Is it not remarkable that deep down we all want the same thing? Everyone. Whether you’re short, tall, rich, poor, black, white, underweight, overweight, and/or something completely different, we are all trying to achieve (and pardon the reductionist view) those chemical reactions that make us happy.

I must say, that fact fascinates me. We are all too frequently getting caught up in the things that make us different – income, race, city, height, looks, etc.… – but beneath it all, we are all trying to achieve the EXACT SAME THING.

Of course, “happiness” is rarely the response that people will provide if you ask them for their true desires, but regardless of what they believe they desire, happiness is usually the base sitting beneath those various goals. Does Johnny want money? It’s because he thinks money will make him happy. Does Susan want to get into an Ivy League school? It’s because she thinks that will bring her happiness with the acceptance letter and/or down the road by having a top-tier education. Many times, they are right in that fulfilling their short-term(ish) goals will bring along happiness, but the truth is that the big picture is far more complicated.

We spend our lives hovering around some base equilibrium level of happy. Minor events cause minor peaks and troughs while major events cause big peaks and troughs. Interestingly – and several studies will back me up on this – a massive life-changing event (e.g. winning the lottery, which would make Johnny a very happy person) produces an extended spike on this happiness graph, but one that only lasts for so long before we return to that base level.

Like surfers on the ocean, we are trying to catch that perfect wave, but just as there is no wave that last forever, there is no state of perpetual happiness… and that’s okay. That’s why we always aim for good waves in the meantime (mini-goals), to keep pushing us forward in this ultimate pursuit.

All too frequently, though, we compare our life with other people’s. Comparisons are a dangerous thing, though. Perhaps a wave you are trying to catch this year is getting a Ford Mustang while your neighbor’s wave is getting a Ferrari. Getting caught up in these distracting, negative comparisons will frequently cause us to fail to appreciate what’s truly important, and perhaps, miss our wave altogether! On these days, it is incredibly helpful to remind yourself that we’re all swimming in the same ocean (you, Donald Trump, Pope Francis, and everybody else), and regardless of what our respective goals are, the height of the wave is the same for everyone. In other words, both yours’s and Donald Trump’s happiness scales are from 1 to 10, and the fact that it takes more for ‘The Donald’ to get to 10 should not force you to change your scale to match his. Take advantage of the fact that you can appreciate a far greater variety of things in life – it truly is a gift.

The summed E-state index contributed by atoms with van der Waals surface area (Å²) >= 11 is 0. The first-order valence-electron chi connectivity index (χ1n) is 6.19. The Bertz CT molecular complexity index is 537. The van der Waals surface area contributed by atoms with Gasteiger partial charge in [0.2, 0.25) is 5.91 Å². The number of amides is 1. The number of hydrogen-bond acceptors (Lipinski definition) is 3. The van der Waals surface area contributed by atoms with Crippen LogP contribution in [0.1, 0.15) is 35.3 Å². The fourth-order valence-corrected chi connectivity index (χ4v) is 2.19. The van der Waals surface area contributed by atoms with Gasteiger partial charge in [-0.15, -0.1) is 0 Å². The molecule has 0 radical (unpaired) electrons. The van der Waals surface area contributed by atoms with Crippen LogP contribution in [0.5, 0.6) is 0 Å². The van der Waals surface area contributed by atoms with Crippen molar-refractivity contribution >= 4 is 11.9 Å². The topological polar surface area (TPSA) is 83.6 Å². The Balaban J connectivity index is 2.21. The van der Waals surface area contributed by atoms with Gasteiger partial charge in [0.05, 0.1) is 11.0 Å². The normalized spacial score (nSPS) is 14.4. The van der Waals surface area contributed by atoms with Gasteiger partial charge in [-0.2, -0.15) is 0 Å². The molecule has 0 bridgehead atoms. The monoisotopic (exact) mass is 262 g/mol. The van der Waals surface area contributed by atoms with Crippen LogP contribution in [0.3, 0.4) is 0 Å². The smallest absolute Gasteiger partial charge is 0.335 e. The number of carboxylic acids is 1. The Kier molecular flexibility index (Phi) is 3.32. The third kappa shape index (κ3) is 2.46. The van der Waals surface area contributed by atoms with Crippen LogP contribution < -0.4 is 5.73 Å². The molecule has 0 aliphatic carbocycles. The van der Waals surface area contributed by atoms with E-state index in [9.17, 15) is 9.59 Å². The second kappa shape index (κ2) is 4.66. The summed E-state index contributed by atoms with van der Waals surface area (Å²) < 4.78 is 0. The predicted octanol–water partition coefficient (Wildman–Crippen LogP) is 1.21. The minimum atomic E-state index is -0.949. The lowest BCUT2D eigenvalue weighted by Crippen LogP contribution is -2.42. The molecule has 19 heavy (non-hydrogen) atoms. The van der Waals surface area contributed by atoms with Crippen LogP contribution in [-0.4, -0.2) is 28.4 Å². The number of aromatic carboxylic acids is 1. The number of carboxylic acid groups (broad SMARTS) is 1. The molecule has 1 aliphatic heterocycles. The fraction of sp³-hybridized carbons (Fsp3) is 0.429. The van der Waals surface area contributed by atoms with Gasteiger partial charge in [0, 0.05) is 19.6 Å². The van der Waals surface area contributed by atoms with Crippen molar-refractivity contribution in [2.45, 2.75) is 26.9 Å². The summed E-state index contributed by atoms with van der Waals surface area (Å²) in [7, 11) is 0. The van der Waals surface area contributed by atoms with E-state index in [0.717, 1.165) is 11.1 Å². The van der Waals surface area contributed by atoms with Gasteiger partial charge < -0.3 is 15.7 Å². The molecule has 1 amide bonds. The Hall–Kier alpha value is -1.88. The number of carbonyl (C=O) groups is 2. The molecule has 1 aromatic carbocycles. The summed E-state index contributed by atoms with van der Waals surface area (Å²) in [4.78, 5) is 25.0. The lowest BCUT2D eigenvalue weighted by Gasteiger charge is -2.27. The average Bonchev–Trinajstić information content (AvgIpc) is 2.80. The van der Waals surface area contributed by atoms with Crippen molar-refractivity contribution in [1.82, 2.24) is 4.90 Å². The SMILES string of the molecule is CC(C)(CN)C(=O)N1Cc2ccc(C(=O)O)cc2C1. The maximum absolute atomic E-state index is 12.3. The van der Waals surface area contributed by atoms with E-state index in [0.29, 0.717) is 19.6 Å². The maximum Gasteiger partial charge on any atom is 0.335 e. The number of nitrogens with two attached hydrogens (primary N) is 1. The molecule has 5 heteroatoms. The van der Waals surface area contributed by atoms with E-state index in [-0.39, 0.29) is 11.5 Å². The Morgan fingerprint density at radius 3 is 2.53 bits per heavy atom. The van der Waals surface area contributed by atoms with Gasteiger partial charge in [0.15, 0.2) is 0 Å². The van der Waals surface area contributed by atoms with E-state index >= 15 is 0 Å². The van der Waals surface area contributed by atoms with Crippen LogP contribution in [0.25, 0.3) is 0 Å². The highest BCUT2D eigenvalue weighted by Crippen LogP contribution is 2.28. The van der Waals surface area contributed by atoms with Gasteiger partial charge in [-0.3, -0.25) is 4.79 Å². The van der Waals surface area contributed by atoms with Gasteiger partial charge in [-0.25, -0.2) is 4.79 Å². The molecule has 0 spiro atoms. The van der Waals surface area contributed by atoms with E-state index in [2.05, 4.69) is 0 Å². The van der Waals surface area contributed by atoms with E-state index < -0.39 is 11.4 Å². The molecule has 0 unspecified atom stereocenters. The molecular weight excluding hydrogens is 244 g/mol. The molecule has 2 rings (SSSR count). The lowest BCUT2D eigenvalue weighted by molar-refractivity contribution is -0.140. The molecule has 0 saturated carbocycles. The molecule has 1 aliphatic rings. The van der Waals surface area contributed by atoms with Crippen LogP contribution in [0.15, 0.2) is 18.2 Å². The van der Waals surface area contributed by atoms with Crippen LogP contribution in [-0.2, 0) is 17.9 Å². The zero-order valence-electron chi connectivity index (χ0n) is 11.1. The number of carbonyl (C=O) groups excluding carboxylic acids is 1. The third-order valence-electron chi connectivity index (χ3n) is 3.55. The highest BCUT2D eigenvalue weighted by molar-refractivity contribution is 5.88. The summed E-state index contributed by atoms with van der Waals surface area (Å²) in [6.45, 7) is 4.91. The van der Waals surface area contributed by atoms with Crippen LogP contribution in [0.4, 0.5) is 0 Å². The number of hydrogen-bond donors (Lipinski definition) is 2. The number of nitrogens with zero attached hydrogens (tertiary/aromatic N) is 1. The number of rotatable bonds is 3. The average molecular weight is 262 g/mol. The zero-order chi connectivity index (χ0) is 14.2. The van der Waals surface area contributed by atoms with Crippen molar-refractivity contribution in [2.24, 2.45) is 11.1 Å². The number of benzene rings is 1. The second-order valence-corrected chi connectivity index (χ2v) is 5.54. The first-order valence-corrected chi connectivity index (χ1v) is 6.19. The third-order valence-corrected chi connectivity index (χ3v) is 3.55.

The power in this analogy is for the tougher times when life isn’t going your way. These lows are a natural and inevitable part of life, just as there are days where the water is flat. In these cases, remind yourself to remain patient and as a better day on the ocean will come.

We are all equipped with a surfboard and water – all you need is the attitude a willingness to chase those waves!

FJ

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